Anaesthesia, critical care & pain medicine 2017 01 18() pii S2352-5568(16)30177-1
The aim of this study was to assess the performance of Forced Vital Capacity (FCV) for prediction of secondary pulmonary complications in blunt-chest trauma patients.
During a 15-month period, all consecutive blunt chest trauma patients admitted in our emergency intensive care unit with more than 3 rib fractures were eligible, unless they required mechanical ventilation in the prehospital or emergency settings. FVC was measured at enrolment and at emergency discharge after therapeutic interventions. The main outcome was the occurrence of secondary respiratory complications defined by hospital-acquired pulmonary infection, secondary admission in intensive care unit or mechanical ventilation for respiratory failure or death. The performance of FVC for prediction of secondary complications was assessed by receiver operating characteristic (ROC) curve analysis and logistic regression.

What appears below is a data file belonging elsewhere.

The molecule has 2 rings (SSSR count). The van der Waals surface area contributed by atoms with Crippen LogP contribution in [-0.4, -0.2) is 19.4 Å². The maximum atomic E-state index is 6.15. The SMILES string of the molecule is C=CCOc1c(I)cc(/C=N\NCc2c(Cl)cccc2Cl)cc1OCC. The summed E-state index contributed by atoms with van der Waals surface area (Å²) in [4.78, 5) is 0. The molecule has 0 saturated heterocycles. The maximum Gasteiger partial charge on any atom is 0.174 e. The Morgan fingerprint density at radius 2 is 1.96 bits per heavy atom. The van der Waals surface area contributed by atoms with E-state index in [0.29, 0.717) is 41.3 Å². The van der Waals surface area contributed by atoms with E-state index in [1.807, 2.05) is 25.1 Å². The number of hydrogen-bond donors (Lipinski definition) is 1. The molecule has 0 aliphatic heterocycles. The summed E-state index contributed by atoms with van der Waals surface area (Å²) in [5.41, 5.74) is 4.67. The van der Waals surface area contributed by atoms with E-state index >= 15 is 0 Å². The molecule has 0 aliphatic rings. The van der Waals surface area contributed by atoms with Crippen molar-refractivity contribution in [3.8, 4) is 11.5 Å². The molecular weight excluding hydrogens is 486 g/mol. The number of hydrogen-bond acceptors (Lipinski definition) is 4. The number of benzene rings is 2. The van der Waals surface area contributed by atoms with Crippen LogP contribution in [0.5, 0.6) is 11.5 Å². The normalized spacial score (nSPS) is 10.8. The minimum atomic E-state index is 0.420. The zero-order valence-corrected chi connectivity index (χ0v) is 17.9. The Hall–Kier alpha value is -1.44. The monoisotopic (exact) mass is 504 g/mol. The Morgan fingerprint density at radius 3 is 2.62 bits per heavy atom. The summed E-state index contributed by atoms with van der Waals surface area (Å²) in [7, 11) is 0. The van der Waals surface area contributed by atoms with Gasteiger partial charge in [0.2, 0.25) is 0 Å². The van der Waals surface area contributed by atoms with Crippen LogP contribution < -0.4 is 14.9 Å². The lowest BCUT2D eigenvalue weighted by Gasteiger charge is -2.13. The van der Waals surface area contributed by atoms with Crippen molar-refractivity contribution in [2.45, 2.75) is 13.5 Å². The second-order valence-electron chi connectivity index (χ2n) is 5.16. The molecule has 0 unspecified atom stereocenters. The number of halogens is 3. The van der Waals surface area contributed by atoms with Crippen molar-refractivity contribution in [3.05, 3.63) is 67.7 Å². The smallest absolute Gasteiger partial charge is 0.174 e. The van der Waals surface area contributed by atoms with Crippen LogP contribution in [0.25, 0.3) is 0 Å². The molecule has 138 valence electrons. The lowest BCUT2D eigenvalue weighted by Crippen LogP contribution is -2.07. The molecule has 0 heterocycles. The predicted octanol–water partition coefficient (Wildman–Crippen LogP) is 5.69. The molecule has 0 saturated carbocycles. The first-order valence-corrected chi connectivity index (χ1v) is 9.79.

62 consecutive patients were included and 13 (21%) presented respiratory complications. Only FVC measured at emergency discharge – not FCV at admission – was significantly lower in patients who developed secondary complications (44 ± 15 vs 61 ± 20 %, p = 0.002). The area under the ROC curves for FCV in predicting secondary pulmonary complications was 0.79 [95% CI: 0.66 – 0.88], p = 0.0001. An FVC at discharge ≤ 50 % was independently associated with the occurrence of secondary complications with an OR at 6.8 [1.5 – 30.3], p = 0.01.
The non-improvement of FVC ≤ 50% at emergency discharge is associated with secondary complications and should prevent the under-triage of patients with no sign of respiratory failure at admission.